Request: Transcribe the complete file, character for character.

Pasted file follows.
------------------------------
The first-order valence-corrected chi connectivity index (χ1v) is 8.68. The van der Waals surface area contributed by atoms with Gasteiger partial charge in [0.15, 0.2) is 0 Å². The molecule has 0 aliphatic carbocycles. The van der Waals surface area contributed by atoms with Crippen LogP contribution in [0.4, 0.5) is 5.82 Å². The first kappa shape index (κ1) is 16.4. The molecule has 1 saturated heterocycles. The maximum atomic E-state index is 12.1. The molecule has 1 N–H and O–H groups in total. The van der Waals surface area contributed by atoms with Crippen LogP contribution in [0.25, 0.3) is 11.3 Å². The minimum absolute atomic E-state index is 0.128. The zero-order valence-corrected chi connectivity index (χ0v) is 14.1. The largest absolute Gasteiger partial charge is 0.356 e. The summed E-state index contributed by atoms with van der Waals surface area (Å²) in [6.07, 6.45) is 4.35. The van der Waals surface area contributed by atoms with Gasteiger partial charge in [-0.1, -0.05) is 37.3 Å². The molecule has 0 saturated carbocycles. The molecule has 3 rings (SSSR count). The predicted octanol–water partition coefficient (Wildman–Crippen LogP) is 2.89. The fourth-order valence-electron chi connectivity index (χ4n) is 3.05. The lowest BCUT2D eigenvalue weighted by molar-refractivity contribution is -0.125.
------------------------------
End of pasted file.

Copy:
The first-order valence-corrected chi connectivity index (χ1v) is 8.68. The van der Waals surface area contributed by atoms with Gasteiger partial charge in [0.15, 0.2) is 0 Å². The molecule has 0 aliphatic carbocycles. The van der Waals surface area contributed by atoms with Crippen LogP contribution in [0.4, 0.5) is 5.82 Å². The first kappa shape index (κ1) is 16.4. The molecule has 1 saturated heterocycles. The maximum atomic E-state index is 12.1. The molecule has 1 N–H and O–H groups in total. The van der Waals surface area contributed by atoms with Crippen LogP contribution in [0.25, 0.3) is 11.3 Å². The minimum absolute atomic E-state index is 0.128. The zero-order valence-corrected chi connectivity index (χ0v) is 14.1. The largest absolute Gasteiger partial charge is 0.356 e. The summed E-state index contributed by atoms with van der Waals surface area (Å²) in [6.07, 6.45) is 4.35. The van der Waals surface area contributed by atoms with Gasteiger partial charge in [-0.1, -0.05) is 37.3 Å². The molecule has 0 saturated carbocycles. The molecule has 3 rings (SSSR count). The predicted octanol–water partition coefficient (Wildman–Crippen LogP) is 2.89. The fourth-order valence-electron chi connectivity index (χ4n) is 3.05. The lowest BCUT2D eigenvalue weighted by molar-refractivity contribution is -0.125.